ISLAMABAD - Up to 50 militants were reportedly taken out in the air strikes by security forces in two tribal agencies as the defence minister reiterated that state forces would give a befitting response to every incident of aggression.
The Pakistan Air Force (PAF) and Pakistan Army led these strikes in militancy-plagued Federally Administered Tribal Areas (Fata). The aerial assaults were launched in retaliation against the recent acts of terrorism by the Tehreek-i-Taliban Pakistan (TTP).
At least five top TTP commanders – Jihadyar Mehsud, Sailab Wazir, Abdul Razzaq Wazir, Abdul Sattar Khan and Mahmood Khurasani – were killed in six major strikes in North Waziristan Agency (NWA), while three strikes in Khyber Agency killed Gulab Afridi and Muntazir Khan alias Ameer Hamza, security sources claimed.
“The cowardly acts (of terrorists) cannot continue. The bloodshed of the innocents shall not be allowed to keep spilling. Miscreants would be paid in the same coin,” Defence Minister Khawaja Asif told the journalists on Thursday. “More than 15 attacks have taken place in recent days since the start of peace talks. The terrorists will now have to pay the price.”
Prime Minister Nawaz Sharif had approved the launch of aerial strikes after getting briefing from the army chief, the minister said.
The PAF F-16 jets from Northern Air Command (NOC) and Cobra fighter choppers from Army Aviation Corps (AAC) executed the strikes, sources in the PAF said. Air Officer Commanding NOC Air Vice Marshal Arshad Mehmood Malik and General Officer Commanding (GOC) Aviation Major General Anjum Inayat directly supervised the surgical operation, the security officials said.
The number of terrorist casualties in the NWA (by Thursday evening) was believed to be between 36 and 40 whereas that of Khyber Agency was eight to 10. Jihadyar Mehsud was the mastermind of attack on police bus in Karachi that killed 13 police commandos whereas Muntazir Khan alias Ameer Hamza was allegedly involved in attacking a cinema and a security forces vehicle in Peshawar that separately killed at least a dozen people and Major Jehanzaib Adnan from Pakistan Army.
“There are confirmed reports of 35 militants including foreigners killed in these air strikes,” a senior security official told our NWA correspondent. He said the first strike killed Commander Abdul Sattar when his compound was pounded by the jets followed by a series of strikes on Uzbek, Turkmen, Tajik and Taliban hideouts. The compounds of TTP commander Jihadyar and Abdul Razzaq were also destroyed when PAF jets bombarded and killed 15 militants, the official said.
Foreign militants reportedly from Uzbekistan, Turkmenistan, Chechnya (Russia) and Tajikistan were targeted in the surgical strikes mainly launched in the four villages of Mir Ali-Khushali, Aidak, Khasokhel and Haiderkhel. “These villages have become the den of militancy. Air sorties are launched to neutralise the militants,” a PAF official told this scribe. Apart from six sorties in Mir Ali, three were conducted in Bara, he added.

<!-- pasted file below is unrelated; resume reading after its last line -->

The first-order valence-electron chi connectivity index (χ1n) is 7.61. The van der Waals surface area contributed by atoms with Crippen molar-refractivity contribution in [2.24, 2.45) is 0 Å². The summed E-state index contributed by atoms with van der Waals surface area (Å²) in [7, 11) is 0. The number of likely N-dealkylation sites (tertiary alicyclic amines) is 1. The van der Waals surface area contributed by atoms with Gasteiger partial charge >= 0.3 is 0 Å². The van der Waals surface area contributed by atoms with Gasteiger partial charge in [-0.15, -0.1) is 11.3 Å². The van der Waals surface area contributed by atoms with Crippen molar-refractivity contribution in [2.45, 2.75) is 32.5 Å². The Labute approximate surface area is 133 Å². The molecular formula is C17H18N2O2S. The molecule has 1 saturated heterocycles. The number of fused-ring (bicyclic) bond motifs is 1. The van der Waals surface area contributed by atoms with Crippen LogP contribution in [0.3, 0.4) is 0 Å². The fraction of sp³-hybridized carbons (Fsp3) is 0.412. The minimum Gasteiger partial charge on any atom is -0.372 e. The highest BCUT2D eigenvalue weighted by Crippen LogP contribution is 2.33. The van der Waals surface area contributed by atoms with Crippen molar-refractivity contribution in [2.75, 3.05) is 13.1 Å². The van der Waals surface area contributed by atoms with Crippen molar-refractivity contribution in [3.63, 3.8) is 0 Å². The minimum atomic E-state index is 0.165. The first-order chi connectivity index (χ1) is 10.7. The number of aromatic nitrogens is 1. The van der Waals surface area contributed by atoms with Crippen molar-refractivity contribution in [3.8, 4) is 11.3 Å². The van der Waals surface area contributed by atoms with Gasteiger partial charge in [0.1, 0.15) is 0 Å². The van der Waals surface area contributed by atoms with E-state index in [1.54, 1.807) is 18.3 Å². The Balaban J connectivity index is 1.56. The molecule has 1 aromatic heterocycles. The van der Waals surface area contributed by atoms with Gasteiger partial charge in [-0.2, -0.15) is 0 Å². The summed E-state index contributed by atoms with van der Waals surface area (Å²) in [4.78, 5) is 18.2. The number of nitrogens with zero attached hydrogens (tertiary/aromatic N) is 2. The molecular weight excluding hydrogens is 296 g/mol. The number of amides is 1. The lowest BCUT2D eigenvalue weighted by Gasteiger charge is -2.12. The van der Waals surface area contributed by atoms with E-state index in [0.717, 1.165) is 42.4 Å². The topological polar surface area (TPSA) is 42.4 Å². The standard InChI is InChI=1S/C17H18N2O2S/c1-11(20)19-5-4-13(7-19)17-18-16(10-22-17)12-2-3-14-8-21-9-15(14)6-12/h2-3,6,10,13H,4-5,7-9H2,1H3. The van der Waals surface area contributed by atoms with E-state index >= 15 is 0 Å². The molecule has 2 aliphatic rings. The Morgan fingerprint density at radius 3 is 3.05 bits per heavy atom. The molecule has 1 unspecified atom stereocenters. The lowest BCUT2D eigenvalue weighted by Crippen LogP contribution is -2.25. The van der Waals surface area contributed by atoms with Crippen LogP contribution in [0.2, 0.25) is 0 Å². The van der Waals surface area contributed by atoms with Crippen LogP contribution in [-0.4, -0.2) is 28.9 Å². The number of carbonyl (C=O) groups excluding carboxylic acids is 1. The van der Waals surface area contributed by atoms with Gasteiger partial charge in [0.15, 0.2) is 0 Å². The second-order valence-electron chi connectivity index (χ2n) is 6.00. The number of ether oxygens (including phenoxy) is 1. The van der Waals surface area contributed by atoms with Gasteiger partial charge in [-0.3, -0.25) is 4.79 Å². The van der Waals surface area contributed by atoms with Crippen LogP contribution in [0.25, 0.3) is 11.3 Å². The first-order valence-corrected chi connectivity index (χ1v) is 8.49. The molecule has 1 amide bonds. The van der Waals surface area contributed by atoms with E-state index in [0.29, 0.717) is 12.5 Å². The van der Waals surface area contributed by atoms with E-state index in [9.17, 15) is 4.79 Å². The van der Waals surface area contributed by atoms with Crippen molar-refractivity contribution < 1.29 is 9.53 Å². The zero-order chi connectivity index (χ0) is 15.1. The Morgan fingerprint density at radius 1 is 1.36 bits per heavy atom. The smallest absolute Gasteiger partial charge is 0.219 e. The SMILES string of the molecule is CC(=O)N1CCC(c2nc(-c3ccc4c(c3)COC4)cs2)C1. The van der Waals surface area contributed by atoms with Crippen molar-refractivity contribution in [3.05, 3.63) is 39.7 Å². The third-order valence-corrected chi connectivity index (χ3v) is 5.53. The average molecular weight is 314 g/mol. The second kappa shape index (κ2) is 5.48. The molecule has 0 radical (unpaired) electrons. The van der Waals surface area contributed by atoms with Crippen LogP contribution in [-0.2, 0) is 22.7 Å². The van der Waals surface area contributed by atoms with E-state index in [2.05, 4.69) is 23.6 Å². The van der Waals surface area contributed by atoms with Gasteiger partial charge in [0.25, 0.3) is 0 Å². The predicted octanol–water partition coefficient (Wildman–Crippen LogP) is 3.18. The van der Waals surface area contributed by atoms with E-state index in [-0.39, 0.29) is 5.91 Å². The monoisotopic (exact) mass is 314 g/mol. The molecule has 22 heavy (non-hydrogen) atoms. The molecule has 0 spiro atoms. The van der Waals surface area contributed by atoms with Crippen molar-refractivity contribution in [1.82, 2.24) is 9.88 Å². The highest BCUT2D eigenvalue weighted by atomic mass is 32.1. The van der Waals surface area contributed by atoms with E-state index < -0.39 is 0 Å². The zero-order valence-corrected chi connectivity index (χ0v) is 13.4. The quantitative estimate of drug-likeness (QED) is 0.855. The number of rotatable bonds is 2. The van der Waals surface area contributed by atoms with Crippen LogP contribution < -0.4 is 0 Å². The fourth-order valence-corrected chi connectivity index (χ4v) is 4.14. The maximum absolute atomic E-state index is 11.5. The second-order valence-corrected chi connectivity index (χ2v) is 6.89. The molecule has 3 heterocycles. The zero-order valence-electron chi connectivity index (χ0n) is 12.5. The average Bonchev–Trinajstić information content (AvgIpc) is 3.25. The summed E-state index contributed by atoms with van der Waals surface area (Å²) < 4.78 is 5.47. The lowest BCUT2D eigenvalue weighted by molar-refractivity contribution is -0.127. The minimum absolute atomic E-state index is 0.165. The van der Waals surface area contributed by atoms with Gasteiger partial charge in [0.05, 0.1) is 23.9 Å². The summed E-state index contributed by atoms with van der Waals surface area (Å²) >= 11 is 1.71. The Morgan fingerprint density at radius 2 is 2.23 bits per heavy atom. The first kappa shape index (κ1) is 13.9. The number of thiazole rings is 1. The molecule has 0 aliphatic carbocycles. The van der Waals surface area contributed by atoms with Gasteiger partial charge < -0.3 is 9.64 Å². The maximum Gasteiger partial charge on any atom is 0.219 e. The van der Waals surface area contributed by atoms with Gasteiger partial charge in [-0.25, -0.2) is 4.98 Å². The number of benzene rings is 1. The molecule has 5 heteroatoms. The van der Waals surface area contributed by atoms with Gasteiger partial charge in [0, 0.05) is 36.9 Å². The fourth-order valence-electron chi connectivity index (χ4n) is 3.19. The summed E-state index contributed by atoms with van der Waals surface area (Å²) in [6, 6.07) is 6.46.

Perceived as the start of a military operation against the militants in Fata, the surgical strikes, according to security officials, would be stretched to Miranshah (NWA) and Mohmand Agency considering the operational requirements. Ground reinforcements would be deployed later, it is further learnt.
In its latest humanitarian update issued Thursday, the United Nations Office for the Coordination of Humanitarian Affairs (OCHA) said nearly all the 22,000 people who fled their villages in NWA in January fearing security operations have returned home. “While the situation in North Waziristan has since deescalated, apprehension remains over possible future security operations,” the update said.
Talking to The Nation, Political Agent NWA Siraj Ahmad Khan claimed no collateral damage was reported from the tribal agency in the aerial attacks. “According to the information shared with me, the attacks were launched with high accuracy and pinpoint precision and there were no civilian deaths.” The civilian population from the troubled areas had already been moved to the nearby areas, mainly Bannu, he said. “Since the assaults have been conducted in concentrated areas, the displacements do not presently exceed 1,500 from the four villages of Mir Ali.”
Requesting anonymity, a senior intelligence source involved in counter-terrorism operations said the foreign militants killed in the aerial strikes had links with some elements in Afghanistan’s intelligence agency, the National Directorate of Security (NDS). The ISAF (International Security Assistance Force) and the United States Central Command (CENTCOM) had assured the Pakistan Army of complete support to net the miscreants who were expected to flee to the other side of the border to avoid military operation, he said.
Regarding expected displacements from NWA, the official said over 20,000 people had migrated from NWA to Bannu and adjoining areas when the military and PAF had launched air strikes last month. “The number would roughly be between 20,000 and 25,000 when the aerial assaults are to be stretched across Mir Ali and Miranshah.”
Earlier on Wednesday, the Commander CENTCOM General Lloyd J Austin and COAS Genl Raheel Sharif had reiterated joint cooperation to net the runway militants who were likely to escape to the Afghan side of the border to avoid military action in Fata.

 The reported decision to offer befitting retaliation in case of aggression from the TTP was taken in the 169th Corps Commanders Conference held on February 10.